Overqualified worker
Is your diploma gathering dust somewhere? Image: iidea studio/Shutterstock

Feeling overqualified in your job? You’re not alone

5 Oct 2017

One in three Irish workers are overqualified for the job they have.

Qualifications are essential to many jobs, but could there be a false perception that qualifications are necessary for all jobs?

Furthermore, how specific do qualifications really have to be? Many different types of experience and education give people the skills and abilities required to do a number of jobs, so who’s to say you really need a master’s in this or a degree in that?

Recent findings from research carried out by the Economic and Social Research Institute between 2000 and 2011 shows that Irish workers are the most overqualified in the EU.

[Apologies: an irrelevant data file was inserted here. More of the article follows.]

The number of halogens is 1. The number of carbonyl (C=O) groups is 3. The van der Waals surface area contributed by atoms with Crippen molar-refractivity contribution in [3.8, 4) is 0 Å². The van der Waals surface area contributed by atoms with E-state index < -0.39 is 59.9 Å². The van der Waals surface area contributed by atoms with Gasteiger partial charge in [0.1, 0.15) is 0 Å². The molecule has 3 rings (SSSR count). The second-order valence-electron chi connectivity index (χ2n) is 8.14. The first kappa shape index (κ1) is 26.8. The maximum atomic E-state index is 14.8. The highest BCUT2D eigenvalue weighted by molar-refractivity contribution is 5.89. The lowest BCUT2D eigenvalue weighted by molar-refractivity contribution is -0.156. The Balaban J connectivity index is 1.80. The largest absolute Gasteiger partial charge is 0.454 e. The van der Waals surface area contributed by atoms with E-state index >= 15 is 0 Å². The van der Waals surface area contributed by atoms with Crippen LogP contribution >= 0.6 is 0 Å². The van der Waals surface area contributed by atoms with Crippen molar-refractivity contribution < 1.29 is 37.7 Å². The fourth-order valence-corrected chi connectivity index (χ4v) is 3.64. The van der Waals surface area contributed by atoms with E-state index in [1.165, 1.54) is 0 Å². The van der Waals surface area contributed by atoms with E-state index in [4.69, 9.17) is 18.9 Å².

The startling figures show that roughly a third of Irish workers are at least one educational level above the international norm for the jobs they are in. This level is almost twice as high as countries such as France and Sweden.

Furthermore, a recent report from TerminalFour found that less than a third of higher education professionals surveyed stated that they feel highly secure in their current role, while 37pc of respondents said they had high levels of job insecurity.

This does not bode well for the overqualified workers, and with these overqualification levels set to continue, what is the cause?

Changing labour market

Dublin City University’s Prof Joe O’Hara believes there are a number of reasons for over-qualification levels. “The labour market has changed for younger workers and the emergence of the ‘gig economy’ and other more transient, less permanent forms of employment mean that, quite often, individuals are required to work in contexts where their skills and qualifications are not necessarily valued to the extent that they would want them to be.”